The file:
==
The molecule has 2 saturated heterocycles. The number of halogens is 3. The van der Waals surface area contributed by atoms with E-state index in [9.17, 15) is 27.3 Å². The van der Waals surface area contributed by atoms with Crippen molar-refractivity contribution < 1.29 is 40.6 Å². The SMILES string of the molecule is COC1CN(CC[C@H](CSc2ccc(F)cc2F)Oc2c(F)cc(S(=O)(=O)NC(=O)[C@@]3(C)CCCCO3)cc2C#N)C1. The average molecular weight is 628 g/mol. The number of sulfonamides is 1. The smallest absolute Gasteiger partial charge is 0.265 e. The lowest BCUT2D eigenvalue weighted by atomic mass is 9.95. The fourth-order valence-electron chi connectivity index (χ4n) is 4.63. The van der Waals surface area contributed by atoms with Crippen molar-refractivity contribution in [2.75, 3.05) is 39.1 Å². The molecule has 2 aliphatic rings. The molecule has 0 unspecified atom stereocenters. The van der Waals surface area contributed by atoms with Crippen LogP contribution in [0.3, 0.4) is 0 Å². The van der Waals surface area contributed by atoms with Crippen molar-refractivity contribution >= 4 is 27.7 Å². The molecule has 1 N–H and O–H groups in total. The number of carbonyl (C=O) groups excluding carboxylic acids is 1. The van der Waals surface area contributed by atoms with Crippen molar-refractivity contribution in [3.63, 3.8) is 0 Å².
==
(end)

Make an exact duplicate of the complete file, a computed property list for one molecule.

The molecule has 2 saturated heterocycles. The number of halogens is 3. The van der Waals surface area contributed by atoms with E-state index in [9.17, 15) is 27.3 Å². The van der Waals surface area contributed by atoms with Crippen molar-refractivity contribution < 1.29 is 40.6 Å². The SMILES string of the molecule is COC1CN(CC[C@H](CSc2ccc(F)cc2F)Oc2c(F)cc(S(=O)(=O)NC(=O)[C@@]3(C)CCCCO3)cc2C#N)C1. The average molecular weight is 628 g/mol. The number of sulfonamides is 1. The smallest absolute Gasteiger partial charge is 0.265 e. The lowest BCUT2D eigenvalue weighted by atomic mass is 9.95. The fourth-order valence-electron chi connectivity index (χ4n) is 4.63. The van der Waals surface area contributed by atoms with Crippen molar-refractivity contribution in [2.75, 3.05) is 39.1 Å². The molecule has 2 aliphatic rings. The molecule has 0 unspecified atom stereocenters. The van der Waals surface area contributed by atoms with Crippen LogP contribution in [0.3, 0.4) is 0 Å². The van der Waals surface area contributed by atoms with Crippen molar-refractivity contribution >= 4 is 27.7 Å². The molecule has 1 N–H and O–H groups in total. The number of carbonyl (C=O) groups excluding carboxylic acids is 1. The van der Waals surface area contributed by atoms with Crippen molar-refractivity contribution in [3.63, 3.8) is 0 Å².